Harlequin Historical, $4.99, ISBN 0-373-29125-6
Historical Romance, 2000
Prince of Hearts presents an alternate history of Tudor England, with some reshuffling in the monarch department. I have no idea what’s the what-if’s that are present in this novel, since my knowledge of the kings and princes of England stretches back to the Queen Mom. Pathetic, I know.
And therefore, I have no quibbles about history. But I do have quibbles about the characters, but more later. The plot first. Lady Cecilia Coleville met a very charming boy when she was a little girl. The boy was cute and he could walk on his hands, and that was the highlight of her tour of the whole boring Tower of London. When they were adolescents, they meet again and exchange pictures of each other. Her libido would never be the same again.
Now, much older but still not that much wiser, she is an attendant to Queen Catherine. She meets her prince charming, Edmund Tudor, and her heart and libido start singing the heavenly chorus – until he turns out to be the king’s brother. Oops.
He is besotted with her wit, her intelligence, and her charms, but he needs to marry someone with the right political allegiance and connections. He is also foresworn to weed out the bad villains that are hired to make the story exciting, and in doing so, he takes Ceci along on a road trip, where everyone they meet pretends not to recognize the Prince. (At least, I think they’re pretending – I, for one, would recognize a handsome prince anytime, anywhere).
So, can love overcome court machinations, dastardly betrayals, and Ceci’s boring insecurities? Oh, Ceci dear, the typical too-intelligent bluestocking court miss who lives in the constant shadow of her blonde, prettier sister. Yawn, tell me that story again after I have a long nap. Yes, she’s intelligent. Yes, she’s quite capable too. And yes, she’s also typical.
It is Edmund who keeps the story afloat, I must say. He is charming and his easy-going facade hides a serious, capable, and responsible man who always has to struggle between his obligations and his wish to be free and unfettered. And as he realizes how much Ceci means to him, my, that man’s protective/possessive nature just takes my breath away. I want one of these guys myself.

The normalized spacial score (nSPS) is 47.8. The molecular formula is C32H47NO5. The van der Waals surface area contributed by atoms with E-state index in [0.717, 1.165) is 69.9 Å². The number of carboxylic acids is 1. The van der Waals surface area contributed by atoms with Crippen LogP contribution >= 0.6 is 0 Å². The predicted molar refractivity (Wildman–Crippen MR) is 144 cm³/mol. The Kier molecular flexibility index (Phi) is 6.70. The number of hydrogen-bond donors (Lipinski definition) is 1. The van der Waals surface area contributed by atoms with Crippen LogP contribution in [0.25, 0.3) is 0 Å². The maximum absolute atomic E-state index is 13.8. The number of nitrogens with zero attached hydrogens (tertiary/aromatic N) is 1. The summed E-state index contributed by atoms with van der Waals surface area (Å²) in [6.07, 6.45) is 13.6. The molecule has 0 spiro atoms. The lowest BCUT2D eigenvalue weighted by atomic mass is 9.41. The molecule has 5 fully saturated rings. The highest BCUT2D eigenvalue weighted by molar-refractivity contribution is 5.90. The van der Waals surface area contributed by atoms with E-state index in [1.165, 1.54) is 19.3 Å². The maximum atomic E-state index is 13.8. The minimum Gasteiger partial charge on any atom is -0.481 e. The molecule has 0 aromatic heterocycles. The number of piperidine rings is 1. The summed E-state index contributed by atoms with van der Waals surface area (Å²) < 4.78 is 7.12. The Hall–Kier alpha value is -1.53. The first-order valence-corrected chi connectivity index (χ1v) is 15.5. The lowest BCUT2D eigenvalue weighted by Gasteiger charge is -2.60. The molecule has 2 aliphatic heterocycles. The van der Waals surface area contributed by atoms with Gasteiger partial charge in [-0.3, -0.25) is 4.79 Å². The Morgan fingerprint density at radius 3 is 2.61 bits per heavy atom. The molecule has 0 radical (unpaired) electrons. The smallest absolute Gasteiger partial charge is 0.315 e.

But everything almost gets buried in the barrage of court stuff. So many obstacles, so many things the bad guys pile and pile around the good guys, but everything gets wrapped up in a nice way that smells suspiciously of plot convenience.
Likewise, our two lovebirds have to share the stage with their servants and friends and relatives and bad guys in just 300 pages. Must be darned cramped in there. The result is a less-than-interesting romance between the two. Skillful writing, yes – Ms Cooper can write, but she just can’t make the whole romance thing well developed and memorable in such limited word count. This book is like a historical epic squashed down to consumer-snack size and dumbed down for those readers seeking light reads, when it can be so much more than that.
And maybe it’s me, of course, but if I’m a man, I wouldn’t for the life of me see the allure of a too-serious, too-boring woman who is fast to think the worst of herself. And preferring books to gossips? How much boring can one get? Edmund, Edmund, Edmund – he deserves a woman who knows how to live.
Latest posts by Mrs Giggles (see all)
- A Man’s Man by Terry Lawrence - January 17, 2017
- Four Weddings and a Sixpence by Julia Quinn, Elizabeth Boyle, Laura Lee Guhrke, and Stefanie Sloane - January 16, 2017
- When a Marquess Loves a Woman by Vivienne Lorret - January 15, 2017